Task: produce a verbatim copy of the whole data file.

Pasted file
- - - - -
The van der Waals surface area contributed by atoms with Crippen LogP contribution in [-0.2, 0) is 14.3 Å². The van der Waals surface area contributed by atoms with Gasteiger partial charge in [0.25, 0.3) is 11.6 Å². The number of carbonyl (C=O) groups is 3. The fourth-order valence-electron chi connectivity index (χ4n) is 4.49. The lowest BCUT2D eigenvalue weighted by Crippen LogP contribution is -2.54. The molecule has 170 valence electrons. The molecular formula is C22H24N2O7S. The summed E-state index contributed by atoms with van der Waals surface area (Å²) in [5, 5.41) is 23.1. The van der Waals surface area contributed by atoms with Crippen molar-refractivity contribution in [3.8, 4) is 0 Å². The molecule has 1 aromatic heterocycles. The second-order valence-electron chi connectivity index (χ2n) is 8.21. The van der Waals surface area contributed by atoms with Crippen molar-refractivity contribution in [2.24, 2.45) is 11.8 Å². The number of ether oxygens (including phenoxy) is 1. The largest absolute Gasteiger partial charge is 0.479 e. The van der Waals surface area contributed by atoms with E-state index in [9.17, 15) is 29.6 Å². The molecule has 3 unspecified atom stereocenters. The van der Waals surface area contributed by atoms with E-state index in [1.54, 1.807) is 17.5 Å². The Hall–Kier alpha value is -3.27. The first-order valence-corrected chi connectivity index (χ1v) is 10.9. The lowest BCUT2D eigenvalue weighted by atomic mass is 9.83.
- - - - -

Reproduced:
The van der Waals surface area contributed by atoms with Crippen LogP contribution in [-0.2, 0) is 14.3 Å². The van der Waals surface area contributed by atoms with Gasteiger partial charge in [0.25, 0.3) is 11.6 Å². The number of carbonyl (C=O) groups is 3. The fourth-order valence-electron chi connectivity index (χ4n) is 4.49. The lowest BCUT2D eigenvalue weighted by Crippen LogP contribution is -2.54. The molecule has 170 valence electrons. The molecular formula is C22H24N2O7S. The summed E-state index contributed by atoms with van der Waals surface area (Å²) in [5, 5.41) is 23.1. The van der Waals surface area contributed by atoms with Crippen molar-refractivity contribution in [3.8, 4) is 0 Å². The molecule has 1 aromatic heterocycles. The second-order valence-electron chi connectivity index (χ2n) is 8.21. The van der Waals surface area contributed by atoms with Crippen molar-refractivity contribution in [2.24, 2.45) is 11.8 Å². The number of ether oxygens (including phenoxy) is 1. The largest absolute Gasteiger partial charge is 0.479 e. The van der Waals surface area contributed by atoms with E-state index in [9.17, 15) is 29.6 Å². The molecule has 3 unspecified atom stereocenters. The van der Waals surface area contributed by atoms with E-state index in [1.54, 1.807) is 17.5 Å². The Hall–Kier alpha value is -3.27. The first-order valence-corrected chi connectivity index (χ1v) is 10.9. The lowest BCUT2D eigenvalue weighted by atomic mass is 9.83.